The Palace of Pena Chapel resulted from the adaptation of the former Monastery Church of Our Lady of Pena.
Up until the abolition of religious orders, this church was open to the faithful (who would arrive at the Pena monastery along the Pilgrims Way), even while not holding any role as a parish church.
The main altar retable from the former church, in alabaster and limestone from the Sintra region, was worked on between 1529 and 1532, by the sculptor of French origin, Nicolas de Chanterenne, and resulted from a commission from João III, son of Manuel I, the founder of the convent.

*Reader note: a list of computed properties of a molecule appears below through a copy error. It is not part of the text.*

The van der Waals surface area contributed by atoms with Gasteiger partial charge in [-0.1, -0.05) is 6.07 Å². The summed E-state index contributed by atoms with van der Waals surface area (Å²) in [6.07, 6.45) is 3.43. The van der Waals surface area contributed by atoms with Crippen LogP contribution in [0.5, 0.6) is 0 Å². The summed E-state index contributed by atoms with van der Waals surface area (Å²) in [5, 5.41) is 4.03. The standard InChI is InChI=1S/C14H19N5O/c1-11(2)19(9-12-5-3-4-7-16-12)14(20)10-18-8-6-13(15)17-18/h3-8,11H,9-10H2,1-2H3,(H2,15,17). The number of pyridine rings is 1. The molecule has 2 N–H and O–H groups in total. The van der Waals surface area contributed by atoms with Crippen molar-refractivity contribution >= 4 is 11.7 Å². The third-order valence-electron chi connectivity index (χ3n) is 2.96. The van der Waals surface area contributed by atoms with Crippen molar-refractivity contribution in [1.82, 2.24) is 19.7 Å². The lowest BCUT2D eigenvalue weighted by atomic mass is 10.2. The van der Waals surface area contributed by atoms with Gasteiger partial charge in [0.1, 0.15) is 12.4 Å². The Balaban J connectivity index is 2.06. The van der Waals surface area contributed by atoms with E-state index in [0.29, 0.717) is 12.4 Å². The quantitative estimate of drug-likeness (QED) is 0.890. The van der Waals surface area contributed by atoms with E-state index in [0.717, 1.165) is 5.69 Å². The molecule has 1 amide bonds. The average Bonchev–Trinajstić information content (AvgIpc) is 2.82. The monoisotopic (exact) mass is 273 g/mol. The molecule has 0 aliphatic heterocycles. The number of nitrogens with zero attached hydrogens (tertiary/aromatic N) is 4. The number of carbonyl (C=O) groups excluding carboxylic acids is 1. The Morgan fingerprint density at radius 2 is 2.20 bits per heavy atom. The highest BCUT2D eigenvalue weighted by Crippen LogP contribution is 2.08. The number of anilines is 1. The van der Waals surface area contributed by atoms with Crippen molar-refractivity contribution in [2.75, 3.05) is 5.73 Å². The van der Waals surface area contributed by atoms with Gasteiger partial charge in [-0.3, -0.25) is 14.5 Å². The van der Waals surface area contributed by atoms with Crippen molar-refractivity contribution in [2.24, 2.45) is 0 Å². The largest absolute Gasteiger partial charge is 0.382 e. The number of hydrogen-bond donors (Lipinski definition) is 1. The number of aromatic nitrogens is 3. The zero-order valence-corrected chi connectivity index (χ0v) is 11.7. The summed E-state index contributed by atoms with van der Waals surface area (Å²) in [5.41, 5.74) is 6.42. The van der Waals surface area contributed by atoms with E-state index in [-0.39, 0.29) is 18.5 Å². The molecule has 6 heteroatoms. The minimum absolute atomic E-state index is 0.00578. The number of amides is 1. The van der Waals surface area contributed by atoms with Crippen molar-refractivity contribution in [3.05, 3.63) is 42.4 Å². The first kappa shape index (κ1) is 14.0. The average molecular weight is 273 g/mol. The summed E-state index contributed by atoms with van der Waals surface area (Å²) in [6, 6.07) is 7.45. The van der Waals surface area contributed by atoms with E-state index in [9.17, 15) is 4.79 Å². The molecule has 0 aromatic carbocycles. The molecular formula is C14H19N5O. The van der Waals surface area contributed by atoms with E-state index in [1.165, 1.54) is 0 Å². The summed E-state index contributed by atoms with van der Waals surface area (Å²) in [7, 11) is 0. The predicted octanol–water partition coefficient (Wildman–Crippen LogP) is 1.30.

A particular highlight is the stained glass window installed by Ferdinand II in the wall opposite the main altar, which dates to 1840, shortly after the Palace began construction, which was produced by the famous stained glass workshop in Nuremberg belonging to the Kellner family. The glass reveals artistic intentions but also the political legitimacy underlying the construction of the Palace.